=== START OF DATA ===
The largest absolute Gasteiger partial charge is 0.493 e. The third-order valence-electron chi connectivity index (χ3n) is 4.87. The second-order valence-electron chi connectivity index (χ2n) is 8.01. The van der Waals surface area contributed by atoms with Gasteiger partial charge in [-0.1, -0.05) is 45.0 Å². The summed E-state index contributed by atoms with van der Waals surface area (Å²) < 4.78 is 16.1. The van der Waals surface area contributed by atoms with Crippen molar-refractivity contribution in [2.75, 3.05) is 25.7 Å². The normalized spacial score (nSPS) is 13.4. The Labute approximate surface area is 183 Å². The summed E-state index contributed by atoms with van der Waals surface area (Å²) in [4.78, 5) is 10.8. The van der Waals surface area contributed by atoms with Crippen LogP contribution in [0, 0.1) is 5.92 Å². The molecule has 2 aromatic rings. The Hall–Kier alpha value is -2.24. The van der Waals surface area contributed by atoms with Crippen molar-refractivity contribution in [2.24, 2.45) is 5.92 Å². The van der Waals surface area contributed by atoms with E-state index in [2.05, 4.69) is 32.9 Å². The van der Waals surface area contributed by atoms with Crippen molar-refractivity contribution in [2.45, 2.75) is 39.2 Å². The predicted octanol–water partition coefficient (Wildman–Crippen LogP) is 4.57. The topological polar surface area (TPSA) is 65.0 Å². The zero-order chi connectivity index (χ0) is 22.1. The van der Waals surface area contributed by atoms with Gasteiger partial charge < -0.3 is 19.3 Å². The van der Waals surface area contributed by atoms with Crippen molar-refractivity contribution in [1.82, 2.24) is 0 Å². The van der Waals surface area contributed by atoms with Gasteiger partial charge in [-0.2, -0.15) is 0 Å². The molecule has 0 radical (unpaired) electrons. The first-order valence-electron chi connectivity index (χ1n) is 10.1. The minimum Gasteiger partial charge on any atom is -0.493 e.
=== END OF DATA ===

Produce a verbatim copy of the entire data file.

The largest absolute Gasteiger partial charge is 0.493 e. The third-order valence-electron chi connectivity index (χ3n) is 4.87. The second-order valence-electron chi connectivity index (χ2n) is 8.01. The van der Waals surface area contributed by atoms with Gasteiger partial charge in [-0.1, -0.05) is 45.0 Å². The summed E-state index contributed by atoms with van der Waals surface area (Å²) < 4.78 is 16.1. The van der Waals surface area contributed by atoms with Crippen molar-refractivity contribution in [2.75, 3.05) is 25.7 Å². The normalized spacial score (nSPS) is 13.4. The Labute approximate surface area is 183 Å². The summed E-state index contributed by atoms with van der Waals surface area (Å²) in [4.78, 5) is 10.8. The van der Waals surface area contributed by atoms with Crippen LogP contribution in [0, 0.1) is 5.92 Å². The molecule has 2 aromatic rings. The Hall–Kier alpha value is -2.24. The van der Waals surface area contributed by atoms with Crippen molar-refractivity contribution in [2.24, 2.45) is 5.92 Å². The van der Waals surface area contributed by atoms with E-state index in [2.05, 4.69) is 32.9 Å². The van der Waals surface area contributed by atoms with Crippen molar-refractivity contribution in [2.45, 2.75) is 39.2 Å². The predicted octanol–water partition coefficient (Wildman–Crippen LogP) is 4.57. The topological polar surface area (TPSA) is 65.0 Å². The zero-order chi connectivity index (χ0) is 22.1. The van der Waals surface area contributed by atoms with Gasteiger partial charge < -0.3 is 19.3 Å². The van der Waals surface area contributed by atoms with Crippen molar-refractivity contribution in [1.82, 2.24) is 0 Å². The van der Waals surface area contributed by atoms with Gasteiger partial charge in [-0.2, -0.15) is 0 Å². The molecule has 0 radical (unpaired) electrons. The first-order valence-electron chi connectivity index (χ1n) is 10.1. The minimum Gasteiger partial charge on any atom is -0.493 e.